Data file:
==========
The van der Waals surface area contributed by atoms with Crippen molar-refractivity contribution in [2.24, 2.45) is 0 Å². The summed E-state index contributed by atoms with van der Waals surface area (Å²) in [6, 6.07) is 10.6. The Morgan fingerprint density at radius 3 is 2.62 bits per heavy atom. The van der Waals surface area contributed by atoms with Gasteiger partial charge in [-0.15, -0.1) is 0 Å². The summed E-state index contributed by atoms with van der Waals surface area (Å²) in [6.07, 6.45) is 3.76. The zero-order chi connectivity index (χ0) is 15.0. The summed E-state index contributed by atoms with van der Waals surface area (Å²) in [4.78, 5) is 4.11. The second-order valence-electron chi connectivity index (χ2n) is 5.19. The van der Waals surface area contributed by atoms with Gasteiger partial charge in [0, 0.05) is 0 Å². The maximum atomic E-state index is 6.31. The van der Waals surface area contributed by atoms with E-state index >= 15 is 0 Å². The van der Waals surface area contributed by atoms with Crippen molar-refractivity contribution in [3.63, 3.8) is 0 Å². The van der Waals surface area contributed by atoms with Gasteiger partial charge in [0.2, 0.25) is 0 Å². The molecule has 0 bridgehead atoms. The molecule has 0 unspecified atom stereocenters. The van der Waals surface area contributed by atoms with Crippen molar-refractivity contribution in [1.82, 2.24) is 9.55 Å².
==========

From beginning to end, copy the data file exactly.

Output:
The van der Waals surface area contributed by atoms with Crippen molar-refractivity contribution in [2.24, 2.45) is 0 Å². The summed E-state index contributed by atoms with van der Waals surface area (Å²) in [6, 6.07) is 10.6. The Morgan fingerprint density at radius 3 is 2.62 bits per heavy atom. The van der Waals surface area contributed by atoms with Gasteiger partial charge in [-0.15, -0.1) is 0 Å². The summed E-state index contributed by atoms with van der Waals surface area (Å²) in [6.07, 6.45) is 3.76. The zero-order chi connectivity index (χ0) is 15.0. The summed E-state index contributed by atoms with van der Waals surface area (Å²) in [4.78, 5) is 4.11. The second-order valence-electron chi connectivity index (χ2n) is 5.19. The van der Waals surface area contributed by atoms with Gasteiger partial charge in [0, 0.05) is 0 Å². The maximum atomic E-state index is 6.31. The van der Waals surface area contributed by atoms with E-state index >= 15 is 0 Å². The van der Waals surface area contributed by atoms with Crippen molar-refractivity contribution in [3.63, 3.8) is 0 Å². The van der Waals surface area contributed by atoms with Gasteiger partial charge in [0.2, 0.25) is 0 Å². The molecule has 0 bridgehead atoms. The molecule has 0 unspecified atom stereocenters. The van der Waals surface area contributed by atoms with Crippen molar-refractivity contribution in [1.82, 2.24) is 9.55 Å².